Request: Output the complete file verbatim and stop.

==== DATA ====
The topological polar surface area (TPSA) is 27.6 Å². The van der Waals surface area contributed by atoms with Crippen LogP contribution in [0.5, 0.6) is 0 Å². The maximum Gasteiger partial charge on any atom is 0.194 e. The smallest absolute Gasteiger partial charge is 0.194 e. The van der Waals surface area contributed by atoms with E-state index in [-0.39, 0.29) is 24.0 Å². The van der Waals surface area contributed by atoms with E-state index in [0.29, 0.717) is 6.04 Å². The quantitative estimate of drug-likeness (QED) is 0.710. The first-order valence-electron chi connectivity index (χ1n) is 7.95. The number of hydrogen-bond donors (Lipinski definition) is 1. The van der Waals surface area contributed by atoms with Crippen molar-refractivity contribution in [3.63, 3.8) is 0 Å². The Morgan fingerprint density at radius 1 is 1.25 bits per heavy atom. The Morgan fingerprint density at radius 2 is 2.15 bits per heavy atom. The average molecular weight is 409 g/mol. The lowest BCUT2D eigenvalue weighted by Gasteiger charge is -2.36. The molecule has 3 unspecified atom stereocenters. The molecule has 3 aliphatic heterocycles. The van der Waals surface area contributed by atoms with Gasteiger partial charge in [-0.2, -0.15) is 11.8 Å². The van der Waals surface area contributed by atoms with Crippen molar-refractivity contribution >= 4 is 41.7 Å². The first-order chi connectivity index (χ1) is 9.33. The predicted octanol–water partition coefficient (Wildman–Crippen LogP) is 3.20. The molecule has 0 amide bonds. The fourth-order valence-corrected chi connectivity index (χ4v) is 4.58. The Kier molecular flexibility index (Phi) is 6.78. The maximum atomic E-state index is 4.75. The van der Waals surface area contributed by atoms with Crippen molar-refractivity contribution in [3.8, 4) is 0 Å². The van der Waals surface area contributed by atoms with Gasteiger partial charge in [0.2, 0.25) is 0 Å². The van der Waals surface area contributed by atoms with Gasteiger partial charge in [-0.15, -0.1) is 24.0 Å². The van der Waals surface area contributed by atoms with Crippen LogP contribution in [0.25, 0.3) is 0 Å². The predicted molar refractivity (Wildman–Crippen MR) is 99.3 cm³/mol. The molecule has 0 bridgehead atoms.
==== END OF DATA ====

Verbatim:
The topological polar surface area (TPSA) is 27.6 Å². The van der Waals surface area contributed by atoms with Crippen LogP contribution in [0.5, 0.6) is 0 Å². The maximum Gasteiger partial charge on any atom is 0.194 e. The smallest absolute Gasteiger partial charge is 0.194 e. The van der Waals surface area contributed by atoms with E-state index in [-0.39, 0.29) is 24.0 Å². The van der Waals surface area contributed by atoms with E-state index in [0.29, 0.717) is 6.04 Å². The quantitative estimate of drug-likeness (QED) is 0.710. The first-order valence-electron chi connectivity index (χ1n) is 7.95. The number of hydrogen-bond donors (Lipinski definition) is 1. The van der Waals surface area contributed by atoms with Crippen molar-refractivity contribution in [3.63, 3.8) is 0 Å². The Morgan fingerprint density at radius 1 is 1.25 bits per heavy atom. The Morgan fingerprint density at radius 2 is 2.15 bits per heavy atom. The average molecular weight is 409 g/mol. The lowest BCUT2D eigenvalue weighted by Gasteiger charge is -2.36. The molecule has 3 unspecified atom stereocenters. The molecule has 3 aliphatic heterocycles. The van der Waals surface area contributed by atoms with Gasteiger partial charge in [-0.2, -0.15) is 11.8 Å². The van der Waals surface area contributed by atoms with Crippen molar-refractivity contribution >= 4 is 41.7 Å². The first-order chi connectivity index (χ1) is 9.33. The predicted octanol–water partition coefficient (Wildman–Crippen LogP) is 3.20. The molecule has 0 amide bonds. The fourth-order valence-corrected chi connectivity index (χ4v) is 4.58. The Kier molecular flexibility index (Phi) is 6.78. The maximum atomic E-state index is 4.75. The van der Waals surface area contributed by atoms with Crippen molar-refractivity contribution in [3.8, 4) is 0 Å². The van der Waals surface area contributed by atoms with Gasteiger partial charge in [0.2, 0.25) is 0 Å². The van der Waals surface area contributed by atoms with Gasteiger partial charge in [-0.15, -0.1) is 24.0 Å². The van der Waals surface area contributed by atoms with Crippen LogP contribution in [0.25, 0.3) is 0 Å². The predicted molar refractivity (Wildman–Crippen MR) is 99.3 cm³/mol. The molecule has 0 bridgehead atoms.